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April 27, 2014

Trying to come off the Easter-Valentine-etc. sugar high

There were five of us standing in our front yard on Easter Sunday evening — bleary-eyed parents swapping stories of the day’s events. Usually someone fesses up about allowing chocolate before breakfast, and the rest of us nod in understanding, because we did, too. And then we all commiserate about how we paid for it the rest of the day.

There were five of us standing in our front yard on Easter Sunday evening — bleary-eyed parents swapping stories of the day’s events:

Pre-dawn wake-up calls, egg hunts, crowded church pews, family photos, chocolate tears, more family photos and tantrums — the usual holiday highlights.

And, of course, there was a lot of talk about sugar. These kid-centric conversations always somehow end up on the subject of sugar.

Usually someone fesses up about allowing chocolate before breakfast, and the rest of us nod in understanding, because we did, too. And then we all commiserate about how we paid for it the rest of the day. And then we all wonder how and why we got sucked into the vicious sugar vortex in the first place.

I bet the National Institute of Sugary Things and the Corn Syrup Society have conducted comprehensive behavioral studies explaining the psychological and the sociological patterns of it all.

The easy answer is, “It’s just what you do.”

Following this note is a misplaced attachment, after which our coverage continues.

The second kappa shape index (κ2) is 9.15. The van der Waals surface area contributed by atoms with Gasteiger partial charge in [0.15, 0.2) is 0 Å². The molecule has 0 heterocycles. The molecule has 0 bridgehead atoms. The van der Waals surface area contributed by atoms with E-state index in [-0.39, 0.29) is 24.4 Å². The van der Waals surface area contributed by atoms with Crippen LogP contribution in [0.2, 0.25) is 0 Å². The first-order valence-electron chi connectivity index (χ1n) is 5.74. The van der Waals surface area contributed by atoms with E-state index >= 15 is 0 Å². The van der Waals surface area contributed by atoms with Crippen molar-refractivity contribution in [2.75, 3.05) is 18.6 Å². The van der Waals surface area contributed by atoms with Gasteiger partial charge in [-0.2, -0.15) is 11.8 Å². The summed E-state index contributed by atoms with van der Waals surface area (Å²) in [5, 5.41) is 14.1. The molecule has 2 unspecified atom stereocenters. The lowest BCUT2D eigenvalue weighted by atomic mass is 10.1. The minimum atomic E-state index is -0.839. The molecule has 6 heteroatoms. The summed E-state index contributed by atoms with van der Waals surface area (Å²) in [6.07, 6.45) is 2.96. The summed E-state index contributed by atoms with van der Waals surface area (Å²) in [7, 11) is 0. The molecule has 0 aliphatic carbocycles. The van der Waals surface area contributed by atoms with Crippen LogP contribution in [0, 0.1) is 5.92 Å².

It’s “tradition” to jack your kids up on a slew of sweets and simple carbs, put them into uncomfortable shoes, sit them down on a hard pew, “shush!” them during a sermon, strap them into a car seat for the drive out to Grandma’s and then expect them to beam angelically on command during the family photos.

Fortunately we are just winding down what I call the “High Holiday Sugar Cycle,” which includes “The Big Four” — Halloween, Christmas, Valentine’s Day and Easter.

We have a candy basket in our house that always seems full of treats we never buy, despite how often its contents “accidentally” fall into the trash. We throw away Halloween candy to make way for Christmas treats, which get chucked in favor of the chocolate hearts, which disappear just as the Easter bunny delivers the next payload. Sure, I could save some of it to redistribute at Halloween next year, but that wouldn’t be cool.

Our minds, bodies and teeth are ready for a break. Of course during the summer there will be Popsicles and s’mores, and we’ll catch the ice cream truck every once in a while. But for now, I look forward to a solid six months of relative detox before the season of sugar kicks in again.

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